Now, I think of another thing I read in those quiet house-sit hours: a Holly Hughes piece titled “Breaking the Fourth Wall”, from the New York performance artist’s 1996 show, Clit Notes. It’s one of the most alive and funny pieces of writing I’ve read. In the first-person story, a teenage girl kisses her mother goodnight, only to be told that she is kissing “all wrong, hon” and that she should open her mouth wider. The narrator goes on: “As I made out with Mom, I heard a small sound. Like a door closing and locking behind me. I knew I would never get back to that place where I imagined I was safe.”
Although Cocteau’s narrator in Le Livre Blanc withdraws entirely from society following the suicides of his lovers and so much abandonment and fear, he comes to a similar conclusion: “I will not agree to be tolerated. This damages my love of love and of liberty.”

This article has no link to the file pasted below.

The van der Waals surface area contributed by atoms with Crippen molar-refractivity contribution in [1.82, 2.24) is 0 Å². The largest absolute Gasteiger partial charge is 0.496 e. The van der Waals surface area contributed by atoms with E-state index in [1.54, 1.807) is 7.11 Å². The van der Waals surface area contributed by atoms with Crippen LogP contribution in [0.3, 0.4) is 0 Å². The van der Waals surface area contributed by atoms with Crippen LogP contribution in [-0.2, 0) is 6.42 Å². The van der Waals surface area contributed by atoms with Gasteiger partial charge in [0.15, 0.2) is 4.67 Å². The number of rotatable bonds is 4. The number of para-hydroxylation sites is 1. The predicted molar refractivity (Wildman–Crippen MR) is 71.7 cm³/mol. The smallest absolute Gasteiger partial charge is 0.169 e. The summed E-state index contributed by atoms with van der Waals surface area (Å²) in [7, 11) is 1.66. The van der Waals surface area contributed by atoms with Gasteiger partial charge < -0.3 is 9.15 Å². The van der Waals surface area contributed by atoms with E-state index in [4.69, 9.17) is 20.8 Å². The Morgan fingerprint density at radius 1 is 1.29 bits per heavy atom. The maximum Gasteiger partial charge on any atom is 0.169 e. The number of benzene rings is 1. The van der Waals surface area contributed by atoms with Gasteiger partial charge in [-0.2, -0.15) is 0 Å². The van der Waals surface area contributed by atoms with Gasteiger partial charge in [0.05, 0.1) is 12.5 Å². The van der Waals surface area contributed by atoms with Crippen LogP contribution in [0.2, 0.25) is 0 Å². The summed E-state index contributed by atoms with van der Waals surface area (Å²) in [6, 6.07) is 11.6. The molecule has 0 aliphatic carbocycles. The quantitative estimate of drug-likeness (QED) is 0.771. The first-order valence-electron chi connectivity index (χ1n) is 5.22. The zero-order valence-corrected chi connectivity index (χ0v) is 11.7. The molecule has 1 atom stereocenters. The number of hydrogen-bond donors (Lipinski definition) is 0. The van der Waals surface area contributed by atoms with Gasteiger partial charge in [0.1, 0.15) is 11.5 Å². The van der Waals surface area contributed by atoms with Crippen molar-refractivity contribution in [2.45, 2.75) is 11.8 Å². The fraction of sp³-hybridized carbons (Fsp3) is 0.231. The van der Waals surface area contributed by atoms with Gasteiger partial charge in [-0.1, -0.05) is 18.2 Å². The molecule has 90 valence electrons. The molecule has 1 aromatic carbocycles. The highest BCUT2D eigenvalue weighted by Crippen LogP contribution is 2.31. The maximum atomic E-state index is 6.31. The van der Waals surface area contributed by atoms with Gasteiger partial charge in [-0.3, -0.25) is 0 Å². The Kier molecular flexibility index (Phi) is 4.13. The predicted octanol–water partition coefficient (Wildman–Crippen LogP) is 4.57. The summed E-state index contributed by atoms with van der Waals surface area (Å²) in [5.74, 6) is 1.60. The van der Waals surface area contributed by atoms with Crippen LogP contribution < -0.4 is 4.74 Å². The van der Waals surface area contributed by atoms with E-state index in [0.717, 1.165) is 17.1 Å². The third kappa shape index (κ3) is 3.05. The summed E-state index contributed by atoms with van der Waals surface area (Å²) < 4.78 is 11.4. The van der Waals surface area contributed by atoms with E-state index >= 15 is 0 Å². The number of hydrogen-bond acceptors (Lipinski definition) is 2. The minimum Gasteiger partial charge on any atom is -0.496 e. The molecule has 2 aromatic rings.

I can’t pretend I haven’t retreated on stage again since that night in Barcelona, from anxiety or the exhaustion of exposure, or that I know exactly where to go with these ideas drawn from my own experiences and the experiences of others. Some, if not most, days I still feel like a child in a field, although perhaps now one clutching a fistful of strings, on the ends of which are bulging, bright balloons. What to do with them? Tie them down? Let them go?
All futures are unknown. Maybe we find our way by removing the things that keep us hidden from each other, by exposing the essential parts of ourselves and bearing witness to the essential parts of others. Maybe that’s when we are free.
This article was first published in the print edition of The Saturday Paper on August 19, 2017 as "Body politics".